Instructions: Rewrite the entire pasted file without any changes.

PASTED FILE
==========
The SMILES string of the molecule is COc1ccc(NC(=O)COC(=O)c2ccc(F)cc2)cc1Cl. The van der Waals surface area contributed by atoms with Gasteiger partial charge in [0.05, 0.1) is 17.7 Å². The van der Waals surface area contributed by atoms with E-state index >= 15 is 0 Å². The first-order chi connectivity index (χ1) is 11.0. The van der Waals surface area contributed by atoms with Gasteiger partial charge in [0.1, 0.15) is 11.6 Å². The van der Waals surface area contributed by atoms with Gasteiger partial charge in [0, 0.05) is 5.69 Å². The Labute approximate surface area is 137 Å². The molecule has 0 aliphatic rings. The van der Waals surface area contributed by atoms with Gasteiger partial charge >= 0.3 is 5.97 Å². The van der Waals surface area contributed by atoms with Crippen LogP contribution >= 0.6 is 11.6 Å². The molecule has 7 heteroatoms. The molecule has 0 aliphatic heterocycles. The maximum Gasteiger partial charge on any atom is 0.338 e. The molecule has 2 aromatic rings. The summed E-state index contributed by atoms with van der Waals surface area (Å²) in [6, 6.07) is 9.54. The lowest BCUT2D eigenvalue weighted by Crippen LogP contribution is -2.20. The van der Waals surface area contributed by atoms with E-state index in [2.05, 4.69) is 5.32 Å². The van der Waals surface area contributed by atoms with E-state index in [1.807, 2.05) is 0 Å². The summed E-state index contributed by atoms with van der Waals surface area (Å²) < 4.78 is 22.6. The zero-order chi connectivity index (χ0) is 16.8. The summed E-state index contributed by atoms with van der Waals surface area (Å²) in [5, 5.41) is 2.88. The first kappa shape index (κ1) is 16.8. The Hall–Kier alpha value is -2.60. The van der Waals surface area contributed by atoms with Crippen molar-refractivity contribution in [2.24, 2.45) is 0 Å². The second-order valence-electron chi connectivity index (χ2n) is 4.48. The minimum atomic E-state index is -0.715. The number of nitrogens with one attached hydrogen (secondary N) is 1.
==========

The SMILES string of the molecule is COc1ccc(NC(=O)COC(=O)c2ccc(F)cc2)cc1Cl. The van der Waals surface area contributed by atoms with Gasteiger partial charge in [0.05, 0.1) is 17.7 Å². The van der Waals surface area contributed by atoms with E-state index >= 15 is 0 Å². The first-order chi connectivity index (χ1) is 11.0. The van der Waals surface area contributed by atoms with Gasteiger partial charge in [0.1, 0.15) is 11.6 Å². The van der Waals surface area contributed by atoms with Gasteiger partial charge in [0, 0.05) is 5.69 Å². The Labute approximate surface area is 137 Å². The molecule has 0 aliphatic rings. The van der Waals surface area contributed by atoms with Gasteiger partial charge >= 0.3 is 5.97 Å². The van der Waals surface area contributed by atoms with Crippen LogP contribution >= 0.6 is 11.6 Å². The molecule has 7 heteroatoms. The molecule has 0 aliphatic heterocycles. The maximum Gasteiger partial charge on any atom is 0.338 e. The molecule has 2 aromatic rings. The summed E-state index contributed by atoms with van der Waals surface area (Å²) in [6, 6.07) is 9.54. The lowest BCUT2D eigenvalue weighted by Crippen LogP contribution is -2.20. The van der Waals surface area contributed by atoms with E-state index in [2.05, 4.69) is 5.32 Å². The van der Waals surface area contributed by atoms with E-state index in [1.807, 2.05) is 0 Å². The summed E-state index contributed by atoms with van der Waals surface area (Å²) < 4.78 is 22.6. The zero-order chi connectivity index (χ0) is 16.8. The summed E-state index contributed by atoms with van der Waals surface area (Å²) in [5, 5.41) is 2.88. The first kappa shape index (κ1) is 16.8. The Hall–Kier alpha value is -2.60. The van der Waals surface area contributed by atoms with Crippen molar-refractivity contribution in [2.24, 2.45) is 0 Å². The second-order valence-electron chi connectivity index (χ2n) is 4.48. The minimum atomic E-state index is -0.715. The number of nitrogens with one attached hydrogen (secondary N) is 1.